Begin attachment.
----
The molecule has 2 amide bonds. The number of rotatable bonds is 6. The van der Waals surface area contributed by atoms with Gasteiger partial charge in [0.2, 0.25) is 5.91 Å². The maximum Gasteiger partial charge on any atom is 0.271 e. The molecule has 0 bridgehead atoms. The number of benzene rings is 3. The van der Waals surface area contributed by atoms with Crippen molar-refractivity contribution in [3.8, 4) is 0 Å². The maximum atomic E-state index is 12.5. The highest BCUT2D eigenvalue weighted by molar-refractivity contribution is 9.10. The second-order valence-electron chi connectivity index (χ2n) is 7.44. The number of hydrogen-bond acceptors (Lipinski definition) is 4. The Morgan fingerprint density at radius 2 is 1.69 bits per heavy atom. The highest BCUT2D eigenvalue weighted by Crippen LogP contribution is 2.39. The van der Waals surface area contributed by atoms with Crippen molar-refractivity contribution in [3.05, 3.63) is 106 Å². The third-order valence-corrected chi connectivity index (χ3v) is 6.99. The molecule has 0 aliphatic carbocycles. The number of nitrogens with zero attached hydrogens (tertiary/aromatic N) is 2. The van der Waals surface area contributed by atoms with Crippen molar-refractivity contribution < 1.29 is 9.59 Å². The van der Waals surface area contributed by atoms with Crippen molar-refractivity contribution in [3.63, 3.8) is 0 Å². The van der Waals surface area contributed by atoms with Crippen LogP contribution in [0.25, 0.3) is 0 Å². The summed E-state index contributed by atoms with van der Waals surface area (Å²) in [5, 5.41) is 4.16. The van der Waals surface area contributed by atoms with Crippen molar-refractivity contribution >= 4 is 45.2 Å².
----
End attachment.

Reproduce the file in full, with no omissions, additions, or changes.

The molecule has 2 amide bonds. The number of rotatable bonds is 6. The van der Waals surface area contributed by atoms with Gasteiger partial charge in [0.2, 0.25) is 5.91 Å². The maximum Gasteiger partial charge on any atom is 0.271 e. The molecule has 0 bridgehead atoms. The number of benzene rings is 3. The van der Waals surface area contributed by atoms with Crippen molar-refractivity contribution in [3.8, 4) is 0 Å². The maximum atomic E-state index is 12.5. The highest BCUT2D eigenvalue weighted by molar-refractivity contribution is 9.10. The second-order valence-electron chi connectivity index (χ2n) is 7.44. The number of hydrogen-bond acceptors (Lipinski definition) is 4. The Morgan fingerprint density at radius 2 is 1.69 bits per heavy atom. The highest BCUT2D eigenvalue weighted by Crippen LogP contribution is 2.39. The van der Waals surface area contributed by atoms with Crippen molar-refractivity contribution in [3.05, 3.63) is 106 Å². The third-order valence-corrected chi connectivity index (χ3v) is 6.99. The molecule has 0 aliphatic carbocycles. The number of nitrogens with zero attached hydrogens (tertiary/aromatic N) is 2. The van der Waals surface area contributed by atoms with Crippen molar-refractivity contribution < 1.29 is 9.59 Å². The van der Waals surface area contributed by atoms with Crippen molar-refractivity contribution in [3.63, 3.8) is 0 Å². The van der Waals surface area contributed by atoms with Crippen LogP contribution in [0.25, 0.3) is 0 Å². The summed E-state index contributed by atoms with van der Waals surface area (Å²) in [5, 5.41) is 4.16. The van der Waals surface area contributed by atoms with Crippen molar-refractivity contribution >= 4 is 45.2 Å².